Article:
Plastic Starts Shedding Its Bad Boy Image

Among all the bad press recently about state-sized floating islands of plastic in oceans and perpetual presence of one-use plastic along highways and plastic bag and straw wars in California cities, the plastic industry is changing behind the scenes.

For the last half dozen years large investments (including by Bill Gates) have been made to find alternative ways to build the basic building blocks of plastic-polymers.

Polymers are the long chain molecules needed for life and plastic. The nature of petroleum-based polymers is, however, that they can last nearly forever. Pottery lasts as long, but for some reason environmentalists have left this material alone, while focusing on any petroleum-based product. This is not without some reason; we simply throw too much away and fail to recycle as much as we could. The day will come when archeologists will discover us the way they learn about 3,000-year-old communities using pottery. Based on how much pottery we threw away, versus plastic they will learn much more about us!

But this “live forever” quality of plastic may be coming to an end now. The investments in finding new ways to build polymers is starting to yield results.  Lego, the international toy company famous for its plastic building blocks, has been working on new plastic resins with different qualities that will break down better in nature and under composting conditions.

Lego started ironically with a new sugar-based polymer made from plant material or biomass. Sugar cane and corn will one day soon be inside your children’s Lego blocks. The concept is that plastic polymers that are biomass-based will not last forever but will break down into “natural” components over time. Ironically, Lego will make their trees, bushes, and leaves in this new material starting soon.

While it is just a tiny part of their toy line, it is a real start in a high-profile company that may, indeed, help move the industry to plastics that turn to dust, or organic materials anyway over time.

Petroleum based plastics can break into very small pieces, but they really don’t break down into more natural molecules that can be used by living organisms later. New biomass-based polymers will be friendlier, but not completely biodegradable quite yet.

In the spirt of Lego’s first launch into more earth-friendly polymers, Microdyne Plastics is pleased to be working with these materials as well. Recent tests using one of these new resins indicated no perceivable difference in the product or its characteristics, except how nature treats them.

Microdyne has three options for newer Earth Friendly Plastic Polymers and Resins:  Biodegradable and Compostable, Negative Carbon Footprint, and Resin Additives. See Earth Friendly Plastic Polymers and Resins from Microdyne here. .

These new options will provide opportunities for companies that have a “green” clientele and will be an advantage compared to traditional polymers, however, at a price. As in most economic situations, small quantities of anything tend to have higher prices just due to the scale of manufacturing. As more companies use more of the new materials, the prices are sure to fall from initial levels.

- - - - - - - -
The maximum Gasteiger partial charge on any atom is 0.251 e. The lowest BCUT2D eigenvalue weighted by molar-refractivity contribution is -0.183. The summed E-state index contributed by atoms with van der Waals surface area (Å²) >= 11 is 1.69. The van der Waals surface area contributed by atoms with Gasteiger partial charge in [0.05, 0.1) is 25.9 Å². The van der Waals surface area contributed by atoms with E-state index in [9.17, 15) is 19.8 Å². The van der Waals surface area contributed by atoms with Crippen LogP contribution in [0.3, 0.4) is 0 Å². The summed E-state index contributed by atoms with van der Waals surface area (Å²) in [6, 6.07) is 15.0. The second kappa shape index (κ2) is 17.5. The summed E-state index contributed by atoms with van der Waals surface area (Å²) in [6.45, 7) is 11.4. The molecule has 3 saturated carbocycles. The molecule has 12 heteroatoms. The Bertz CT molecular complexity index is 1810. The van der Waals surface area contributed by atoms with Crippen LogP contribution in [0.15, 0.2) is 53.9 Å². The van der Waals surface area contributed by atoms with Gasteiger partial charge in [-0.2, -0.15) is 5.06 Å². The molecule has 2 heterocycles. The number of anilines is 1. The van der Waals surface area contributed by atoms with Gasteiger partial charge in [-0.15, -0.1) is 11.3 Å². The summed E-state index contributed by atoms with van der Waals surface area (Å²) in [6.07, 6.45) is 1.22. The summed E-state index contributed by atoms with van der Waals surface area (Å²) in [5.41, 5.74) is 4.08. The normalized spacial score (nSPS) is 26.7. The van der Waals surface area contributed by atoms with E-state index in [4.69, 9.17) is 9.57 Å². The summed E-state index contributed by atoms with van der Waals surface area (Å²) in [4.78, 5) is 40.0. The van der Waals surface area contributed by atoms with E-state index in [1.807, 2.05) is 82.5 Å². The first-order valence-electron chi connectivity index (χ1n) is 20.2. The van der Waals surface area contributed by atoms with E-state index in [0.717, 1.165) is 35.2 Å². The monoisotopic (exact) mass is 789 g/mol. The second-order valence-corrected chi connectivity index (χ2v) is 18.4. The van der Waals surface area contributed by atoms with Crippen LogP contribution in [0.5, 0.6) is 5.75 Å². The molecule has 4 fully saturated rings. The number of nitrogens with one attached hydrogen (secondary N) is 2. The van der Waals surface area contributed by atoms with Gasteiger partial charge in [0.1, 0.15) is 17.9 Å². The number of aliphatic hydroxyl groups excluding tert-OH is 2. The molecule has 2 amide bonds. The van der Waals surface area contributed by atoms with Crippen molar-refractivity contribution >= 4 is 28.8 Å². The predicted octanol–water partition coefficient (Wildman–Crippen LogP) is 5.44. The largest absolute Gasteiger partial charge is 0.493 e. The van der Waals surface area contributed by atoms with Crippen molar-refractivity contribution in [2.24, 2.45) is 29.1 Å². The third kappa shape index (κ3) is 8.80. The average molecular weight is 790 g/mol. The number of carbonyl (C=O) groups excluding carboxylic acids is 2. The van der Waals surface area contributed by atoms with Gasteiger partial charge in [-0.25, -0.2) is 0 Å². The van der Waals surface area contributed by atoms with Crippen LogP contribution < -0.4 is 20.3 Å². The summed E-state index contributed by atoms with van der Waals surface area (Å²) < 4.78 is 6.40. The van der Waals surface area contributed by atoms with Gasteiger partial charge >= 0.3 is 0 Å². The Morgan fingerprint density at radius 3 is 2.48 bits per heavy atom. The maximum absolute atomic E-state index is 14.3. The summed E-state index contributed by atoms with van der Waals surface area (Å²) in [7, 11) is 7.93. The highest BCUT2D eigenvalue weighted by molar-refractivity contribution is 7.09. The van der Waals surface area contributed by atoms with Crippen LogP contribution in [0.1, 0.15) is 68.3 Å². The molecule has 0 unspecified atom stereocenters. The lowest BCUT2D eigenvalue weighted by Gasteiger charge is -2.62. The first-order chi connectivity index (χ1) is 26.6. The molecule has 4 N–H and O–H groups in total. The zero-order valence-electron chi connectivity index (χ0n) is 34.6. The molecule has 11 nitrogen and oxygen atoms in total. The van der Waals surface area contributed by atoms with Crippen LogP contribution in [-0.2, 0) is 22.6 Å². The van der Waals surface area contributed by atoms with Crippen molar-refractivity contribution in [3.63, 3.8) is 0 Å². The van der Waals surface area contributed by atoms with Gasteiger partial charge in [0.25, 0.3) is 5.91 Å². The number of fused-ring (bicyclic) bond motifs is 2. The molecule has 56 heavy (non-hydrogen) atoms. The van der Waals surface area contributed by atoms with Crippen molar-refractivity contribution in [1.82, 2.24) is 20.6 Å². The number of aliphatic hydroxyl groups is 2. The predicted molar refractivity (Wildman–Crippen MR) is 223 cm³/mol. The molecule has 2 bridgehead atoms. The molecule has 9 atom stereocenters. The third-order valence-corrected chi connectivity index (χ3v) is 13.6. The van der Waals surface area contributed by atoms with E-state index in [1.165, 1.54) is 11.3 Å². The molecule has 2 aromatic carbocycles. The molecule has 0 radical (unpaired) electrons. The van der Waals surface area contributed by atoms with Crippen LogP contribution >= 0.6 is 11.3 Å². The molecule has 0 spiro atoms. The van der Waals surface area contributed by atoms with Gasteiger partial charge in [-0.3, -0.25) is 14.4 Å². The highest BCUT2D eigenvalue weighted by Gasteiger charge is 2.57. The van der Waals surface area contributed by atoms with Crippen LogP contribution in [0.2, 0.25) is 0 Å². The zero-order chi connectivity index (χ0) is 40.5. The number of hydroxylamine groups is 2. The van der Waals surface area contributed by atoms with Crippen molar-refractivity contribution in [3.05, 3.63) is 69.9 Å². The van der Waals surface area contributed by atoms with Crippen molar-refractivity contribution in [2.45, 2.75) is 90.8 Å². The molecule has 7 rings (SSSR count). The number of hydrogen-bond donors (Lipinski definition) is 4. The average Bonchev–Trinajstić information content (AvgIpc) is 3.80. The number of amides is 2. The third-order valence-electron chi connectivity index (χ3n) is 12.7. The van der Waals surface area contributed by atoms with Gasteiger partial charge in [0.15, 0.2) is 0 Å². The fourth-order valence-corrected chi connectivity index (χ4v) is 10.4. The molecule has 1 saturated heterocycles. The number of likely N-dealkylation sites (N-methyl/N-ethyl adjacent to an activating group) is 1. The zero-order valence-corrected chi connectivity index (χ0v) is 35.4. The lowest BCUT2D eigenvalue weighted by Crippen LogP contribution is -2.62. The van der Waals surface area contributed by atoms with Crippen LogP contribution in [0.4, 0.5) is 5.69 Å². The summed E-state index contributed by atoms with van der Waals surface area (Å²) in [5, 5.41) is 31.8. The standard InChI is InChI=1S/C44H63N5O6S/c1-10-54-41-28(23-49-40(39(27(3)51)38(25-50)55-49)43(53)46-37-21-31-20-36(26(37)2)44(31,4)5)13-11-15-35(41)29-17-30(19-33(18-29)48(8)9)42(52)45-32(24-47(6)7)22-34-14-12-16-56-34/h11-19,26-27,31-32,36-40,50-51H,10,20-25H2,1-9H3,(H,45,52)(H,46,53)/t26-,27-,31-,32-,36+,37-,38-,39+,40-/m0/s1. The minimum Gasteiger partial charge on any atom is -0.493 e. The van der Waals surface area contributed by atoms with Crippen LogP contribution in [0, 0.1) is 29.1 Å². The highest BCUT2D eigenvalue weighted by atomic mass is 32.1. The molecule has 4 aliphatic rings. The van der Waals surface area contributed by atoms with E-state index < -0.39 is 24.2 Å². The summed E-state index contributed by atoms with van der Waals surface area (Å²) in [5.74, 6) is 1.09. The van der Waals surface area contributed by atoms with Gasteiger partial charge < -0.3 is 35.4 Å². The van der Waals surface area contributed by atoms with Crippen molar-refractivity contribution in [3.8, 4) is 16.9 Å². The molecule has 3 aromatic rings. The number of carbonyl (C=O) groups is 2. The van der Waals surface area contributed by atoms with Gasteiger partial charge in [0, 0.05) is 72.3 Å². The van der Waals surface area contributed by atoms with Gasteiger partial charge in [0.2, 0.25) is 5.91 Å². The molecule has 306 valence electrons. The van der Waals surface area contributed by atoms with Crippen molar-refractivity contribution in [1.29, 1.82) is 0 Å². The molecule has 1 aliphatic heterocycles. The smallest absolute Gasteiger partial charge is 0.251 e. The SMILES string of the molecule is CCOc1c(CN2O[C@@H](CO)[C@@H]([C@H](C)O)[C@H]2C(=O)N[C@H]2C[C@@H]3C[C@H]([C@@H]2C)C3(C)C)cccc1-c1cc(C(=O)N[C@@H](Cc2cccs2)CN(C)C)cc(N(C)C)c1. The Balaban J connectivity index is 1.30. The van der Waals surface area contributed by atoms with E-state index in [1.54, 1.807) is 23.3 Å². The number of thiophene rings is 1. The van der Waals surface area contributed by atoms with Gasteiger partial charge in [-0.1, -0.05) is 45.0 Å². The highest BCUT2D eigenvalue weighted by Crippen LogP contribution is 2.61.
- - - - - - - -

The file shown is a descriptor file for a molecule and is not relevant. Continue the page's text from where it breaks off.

A survey done by Tetra Pak a packaging company, with 6,000 consumers in 13 countries, indicates 81 percent of customers look for environmental logos on purchases and 43 percent say Eco-friendly packaging can influence brand purchase, up from 39 percent in 2015.[1]

Companies will need to evaluate the increased cost against the customer’s perceived utility of the total product, including the container. Little research has been done on this subject. One such study did find that consumers receive 34 percent of their overall product utility from packaging.  Of that group of customers, 31 percent placed environmentally friendly packaging as the most important factor driving their purchasing decision.[1][2] The value of each product to this segment of consumers will need to be determined by each company.

Some companies, however, currently do not use plastic precisely for the same reason. These companies using some glass and metal containers may consider plastic for the first time. One home delivery milk company that has used glass for a half century is now looking at the future of biomass plastic.

The marketing benefits of more earth-friendly containers, will be very real as the prices come down, companies of all types would do well to stay abreast of the new developments. Microdyne can help you do that.

Do you have a question about these new earth-friendly plastic resins? Fill out a quote form here and give us your details.




[1] Tetra Pack Customer survey, https://www.tetrapak.com/sustainability/customer-focus/understanding-our-customers

[2] Consumer Preferences and Demand for Packaging Material and Recyclability, Kimberly Klaiman U.S. Department of Energy, http://ageconsearch.umn.edu/bitstream/235549/2/Consumer%20Preferences%20and%20Demand%20for%20Packaging%20Recyclability.pdf

 

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